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USDA reports give corn market direction

Corn

USDA released four major reports on Jan. 12 – reports that will help set the direction for the corn market.

After the holidays, USDA released the World Agricultural Supply and Demand Estimates (WASDE); the annual crop summary, which is the final official numbers for planted and harvested acres, as well as yields, for corn, soybeans, and some of the other major crops; the Quarterly Grain Stocks report, which is an inventory of how much grain is in the system and how fast we are moving through those inventories; and the winter wheat seeding report.

“The release of these reports is hitting a reset button on the markets… and that kind of sets the direction for a while,” said Frayne Olson, grain marketing economist at North Dakota State University. “It’s kind of a cross check to what the other forecasts are doing.”

For corn, a lot of the numbers that came out were very close to what the trade was expecting, according to Olson.

“There wasn’t a tremendous amount of shock value, but there were a couple surprises. There were some numbers we weren't quite expecting, but they were still within the range of what the trade was expecting,” he said.

One of those happened to be the final harvested acreage number for corn and the final yield number, which then translates into total production. For corn, the yield was up a little, although well within the trade range and what companies were expecting to see, but at the upper end of that range.

“The harvested acres were below normal or what we had expected, and actually a little more below than what I think most people were looking for,” he added. “So our total production of corn was down more than what the analysts were expecting.”

Although the report didn’t have a huge shock value, Olson noted many analysts thought that the corn balance sheet was going to get a little stronger and have a little bit larger margin for error. In reality, he added, there wasn’t that big of a change because the reduction in production was also partially offset by the reduction in use, and partially because of the high prices.

In short, “we’re not using up our corn quite as aggressively as we first expected,” he said.

Producers may wonder why there was this sudden reduction in harvested acres. Although not completely sure, Olson feels the answer is that some of the acres that were originally targeted to be harvested for grain ended up being harvested for silage, in particular in the western Corn Belt, including South Dakota, parts of Nebraska, and even parts of Kansas.

In the eastern Corn Belt, Olson believes those acres that were intended for grain corn were used for grain corn, but in some of the western regions it was different.

“Those fields that were kind of marginal, especially if you’ve got quite a bit of cattle in the area, I think some of those acres that were intended to be harvested for grain originally just got chopped for silage because the yields weren’t there. And, especially the cow/calf guys, the beef guys, they were looking for some more feed supplies because the pastures were a little rough,” he said.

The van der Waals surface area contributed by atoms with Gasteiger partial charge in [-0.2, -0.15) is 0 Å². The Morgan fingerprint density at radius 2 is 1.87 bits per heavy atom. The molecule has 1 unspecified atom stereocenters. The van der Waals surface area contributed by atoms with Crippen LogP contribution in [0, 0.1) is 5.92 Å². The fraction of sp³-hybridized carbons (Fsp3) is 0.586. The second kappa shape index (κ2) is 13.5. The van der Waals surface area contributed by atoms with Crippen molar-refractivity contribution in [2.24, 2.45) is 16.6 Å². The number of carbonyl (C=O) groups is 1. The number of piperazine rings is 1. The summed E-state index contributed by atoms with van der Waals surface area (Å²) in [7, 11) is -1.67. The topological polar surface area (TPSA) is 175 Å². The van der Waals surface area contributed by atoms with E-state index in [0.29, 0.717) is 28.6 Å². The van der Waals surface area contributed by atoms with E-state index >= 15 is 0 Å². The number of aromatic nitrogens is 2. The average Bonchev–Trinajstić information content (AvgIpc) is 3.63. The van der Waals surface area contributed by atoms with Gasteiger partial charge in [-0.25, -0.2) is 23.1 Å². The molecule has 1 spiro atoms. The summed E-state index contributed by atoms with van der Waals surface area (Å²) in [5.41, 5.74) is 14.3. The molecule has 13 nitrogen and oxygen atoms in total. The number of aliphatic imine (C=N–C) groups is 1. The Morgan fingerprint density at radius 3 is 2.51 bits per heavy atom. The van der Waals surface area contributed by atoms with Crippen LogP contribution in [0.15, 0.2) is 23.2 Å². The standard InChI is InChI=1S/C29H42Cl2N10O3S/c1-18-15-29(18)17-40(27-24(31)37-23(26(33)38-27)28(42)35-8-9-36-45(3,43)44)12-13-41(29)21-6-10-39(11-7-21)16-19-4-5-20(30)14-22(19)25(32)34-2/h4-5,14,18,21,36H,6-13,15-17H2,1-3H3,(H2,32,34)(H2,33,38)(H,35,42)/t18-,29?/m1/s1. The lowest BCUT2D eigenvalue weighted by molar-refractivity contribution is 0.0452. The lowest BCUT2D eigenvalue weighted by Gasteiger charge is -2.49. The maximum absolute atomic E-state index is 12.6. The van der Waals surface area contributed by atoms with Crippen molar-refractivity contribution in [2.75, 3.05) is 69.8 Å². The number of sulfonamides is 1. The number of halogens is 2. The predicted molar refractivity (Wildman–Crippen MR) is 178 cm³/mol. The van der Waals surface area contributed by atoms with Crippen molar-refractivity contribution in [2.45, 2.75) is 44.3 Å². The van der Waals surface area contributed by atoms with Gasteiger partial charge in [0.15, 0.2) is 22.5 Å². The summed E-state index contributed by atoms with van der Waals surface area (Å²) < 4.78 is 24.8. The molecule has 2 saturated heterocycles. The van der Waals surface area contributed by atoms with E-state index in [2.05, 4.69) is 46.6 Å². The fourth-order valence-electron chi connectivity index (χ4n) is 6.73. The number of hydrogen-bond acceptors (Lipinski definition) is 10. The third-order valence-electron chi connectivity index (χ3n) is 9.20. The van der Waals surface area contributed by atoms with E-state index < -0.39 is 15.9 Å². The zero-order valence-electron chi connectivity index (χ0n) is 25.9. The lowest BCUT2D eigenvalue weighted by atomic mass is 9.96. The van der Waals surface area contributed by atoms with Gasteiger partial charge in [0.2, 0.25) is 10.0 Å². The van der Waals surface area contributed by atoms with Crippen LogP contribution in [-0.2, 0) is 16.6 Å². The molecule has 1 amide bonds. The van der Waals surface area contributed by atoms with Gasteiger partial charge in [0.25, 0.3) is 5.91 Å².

He explained that by taking some of those low end yields off the charts and harvesting them for corn silage, the average yield “pops” a little.

“I think that makes some logical sense…that our harvested acreage for grain was down, the ones that got chopped for silage were the lower-yielding stuff, which then brought our average up,” he said.

The other thing that the market is watching pretty closely is the South American corn crop, in particular Brazil, but also Argentina, both major competitors to the U.S. in the world of corn exports. Brazil has two crops of corn including the first crop corn, which is planted and harvested the same as soybeans, which is the crop that’s going right now, and then Brazil has a second corn crop, the safrinha corn crop.

This first crop corn is the smaller of the two, accounting for about 25 percent of their corn production. The safrinha crop accounts for the other 75 percent of Brazil’s corn production. But Brazil can export out of both crops because of where the crops are planted. The first crop corn is typically planted in the south, which is much closer to some of the ports and tends to be some of the corn that hits the export market first.

While the market will be watching corn yields coming out of Brazil and Argentina, the harvest there hasn’t started yet. However, the market is taking note that production is expected to be down some. USDA did tweak production down slightly for both countries, taking about one million metric tons (MMT) out of the Brazilian crop, which is a small adjustment. However, USDA took Argentina’s production from about 55 MMT in an earlier estimate down to 52 MMT.

“Percentage-wise at this time of year, that’s kind of a big number. We were expecting a decrease, but I don’t think we were looking at quite that large of a decrease,” he said.